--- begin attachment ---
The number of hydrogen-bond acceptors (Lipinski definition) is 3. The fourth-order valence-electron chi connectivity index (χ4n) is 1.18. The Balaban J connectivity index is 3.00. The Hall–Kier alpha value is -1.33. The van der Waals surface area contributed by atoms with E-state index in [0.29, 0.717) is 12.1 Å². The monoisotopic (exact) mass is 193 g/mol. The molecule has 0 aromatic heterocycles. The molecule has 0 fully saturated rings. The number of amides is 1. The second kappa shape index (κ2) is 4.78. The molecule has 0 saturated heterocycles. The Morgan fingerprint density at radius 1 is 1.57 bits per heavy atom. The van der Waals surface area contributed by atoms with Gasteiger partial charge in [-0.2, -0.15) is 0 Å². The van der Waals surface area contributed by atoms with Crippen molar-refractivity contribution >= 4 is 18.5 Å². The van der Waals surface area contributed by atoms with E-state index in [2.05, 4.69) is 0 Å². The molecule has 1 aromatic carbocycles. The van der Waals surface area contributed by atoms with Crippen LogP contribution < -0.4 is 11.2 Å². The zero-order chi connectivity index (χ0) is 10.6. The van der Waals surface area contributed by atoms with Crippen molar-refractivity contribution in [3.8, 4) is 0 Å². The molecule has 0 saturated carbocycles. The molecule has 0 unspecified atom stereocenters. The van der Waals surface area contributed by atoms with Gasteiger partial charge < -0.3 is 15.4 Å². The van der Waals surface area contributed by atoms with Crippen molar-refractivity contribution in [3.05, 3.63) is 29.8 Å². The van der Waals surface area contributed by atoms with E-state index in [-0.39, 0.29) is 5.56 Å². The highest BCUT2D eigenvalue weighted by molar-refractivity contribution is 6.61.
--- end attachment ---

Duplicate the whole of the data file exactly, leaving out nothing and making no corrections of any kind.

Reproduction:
The number of hydrogen-bond acceptors (Lipinski definition) is 3. The fourth-order valence-electron chi connectivity index (χ4n) is 1.18. The Balaban J connectivity index is 3.00. The Hall–Kier alpha value is -1.33. The van der Waals surface area contributed by atoms with E-state index in [0.29, 0.717) is 12.1 Å². The monoisotopic (exact) mass is 193 g/mol. The molecule has 0 aromatic heterocycles. The molecule has 0 fully saturated rings. The number of amides is 1. The second kappa shape index (κ2) is 4.78. The molecule has 0 saturated heterocycles. The Morgan fingerprint density at radius 1 is 1.57 bits per heavy atom. The van der Waals surface area contributed by atoms with Gasteiger partial charge in [-0.2, -0.15) is 0 Å². The van der Waals surface area contributed by atoms with Crippen molar-refractivity contribution >= 4 is 18.5 Å². The van der Waals surface area contributed by atoms with E-state index in [2.05, 4.69) is 0 Å². The molecule has 1 aromatic carbocycles. The van der Waals surface area contributed by atoms with Crippen LogP contribution < -0.4 is 11.2 Å². The zero-order chi connectivity index (χ0) is 10.6. The van der Waals surface area contributed by atoms with Crippen molar-refractivity contribution in [3.8, 4) is 0 Å². The molecule has 0 saturated carbocycles. The molecule has 0 unspecified atom stereocenters. The van der Waals surface area contributed by atoms with Gasteiger partial charge < -0.3 is 15.4 Å². The van der Waals surface area contributed by atoms with Crippen molar-refractivity contribution in [3.05, 3.63) is 29.8 Å². The van der Waals surface area contributed by atoms with E-state index in [-0.39, 0.29) is 5.56 Å². The highest BCUT2D eigenvalue weighted by molar-refractivity contribution is 6.61.